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The Dixie National


By Tommy Brannon

The Dixie National Quarter Horse Show, “The Southern Classic,” one of the largest AQHA shows in North America, took place February 11-17, 2013 at the Fairgrounds and Equine Center in Jackson, Mississippi. This is one of the most well run and organized shows anywhere. Two indoor arenas, The Kirk Fordice Equestrian Center and the Mississippi Coliseum, were utilized simultaneously with almost continuous action for the entire show. The judges this year were  Kim Myers, Steve Meadows, Bennie Sargent, Rhonda Replogle, Sandy Jirkovsky, Tony Burris, Larry Little, Debora Jones-Wright, and Buddy Fisher.  Entries were up this year, with 225 classes and over 1000 horses coming from 19 states. Despite the high numbers, there was ample stabling and trailer parking on the grounds.

New classes added this year were Lead line, Ranch Pleasure and Boxing. Lead line is a cute family class popular at many other types of shows. Parents, grandparents and friends all took the opportunity to snap photos of the very young riders. This class may be only the starting point for many cowboys and cowgirls of the future.

Ranch Pleasure Competition was a new class to AQHA starting in 2012. As per the AQHA Official Handbook of Rules and Regulations:  “The horse’s performance should simulate a horse riding outside the confines of an arena and that of a working ranch horse. This class should show the horse’s ability to work at a forward, working speed, while under the rider’s control.”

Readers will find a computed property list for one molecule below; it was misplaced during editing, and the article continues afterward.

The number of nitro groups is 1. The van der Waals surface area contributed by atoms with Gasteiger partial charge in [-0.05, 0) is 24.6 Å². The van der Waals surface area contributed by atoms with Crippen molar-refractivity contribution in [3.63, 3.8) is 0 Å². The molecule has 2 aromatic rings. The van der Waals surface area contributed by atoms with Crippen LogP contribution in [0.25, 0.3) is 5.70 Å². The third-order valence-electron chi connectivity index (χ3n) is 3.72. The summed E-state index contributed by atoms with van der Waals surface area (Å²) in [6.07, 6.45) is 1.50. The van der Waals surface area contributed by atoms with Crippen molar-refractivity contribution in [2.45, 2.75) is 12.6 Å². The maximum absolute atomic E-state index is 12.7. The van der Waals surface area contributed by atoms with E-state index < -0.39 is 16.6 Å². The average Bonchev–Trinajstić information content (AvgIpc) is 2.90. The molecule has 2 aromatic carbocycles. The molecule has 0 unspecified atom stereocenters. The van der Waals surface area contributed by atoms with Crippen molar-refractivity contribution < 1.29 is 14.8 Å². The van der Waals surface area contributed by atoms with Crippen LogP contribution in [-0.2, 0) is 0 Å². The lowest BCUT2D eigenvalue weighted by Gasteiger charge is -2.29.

The Boxing class is designed for nonprofessional riders to get started in cow horse reining. The rider has to perform the rein work, as in other types of rained cow horse classes, but the cow is only boxed in one corner of the arena.

There were some really nice prizes awarded at this year’s competition. In addition to over $100,000 in prize money and $10,000 added money for freestyle reining, Harris trophy saddles and silver buckles were given to the Amateur All-Around, the Amateur Select All-Around, and Youth All-Around winners. In English classes the All-Around award, the Novice Youth, and Novice Amateur High Point award received “Dixie Dollars.” Not to be confused with Confederate money, Dixie Dollars are a special currency for purchases at the trade mart.

Owners and riders from Mississippi had additional opportunity for prize money. The Mississippi Championship Western Pleasure and Mississippi Non-Pro Championship Western Pleasure had $500 and $300 in added money, respectively.

The trade mart had over 100 vendors. One could purchase just about anything for horse, rider and farm. Items ranged from tack, trucks, trailers, hot walkers and barns, to show clothes, boots, and furniture. With this many vendors in one place, one could compare different brands and types of horse and stock trailers, tractors, trucks, saddles and tack by just walking a few feet between displays. The glitz and glitter of show clothing on display was just about blinding.
Not only could one purchase everything for the horse, one could purchase a horse. Western Kentucky Horse sales of Bowling Green, KY conducted a horse auction on Saturday February 16 on the show grounds. Some really fine animals changed ownership! 

By far, the Freestyle Reining competition was the most popular class. Held in the coliseum to a full house on Friday night, this class is always entertaining with clever themes and costumes and lots of spins and slides. Sarah Lynn Locker riding Chexamillion was the non pro winner, with a score of 292 ½ ; she took home $2214. Not bad pay for a fun ride!  

Complete results of the show are available at:

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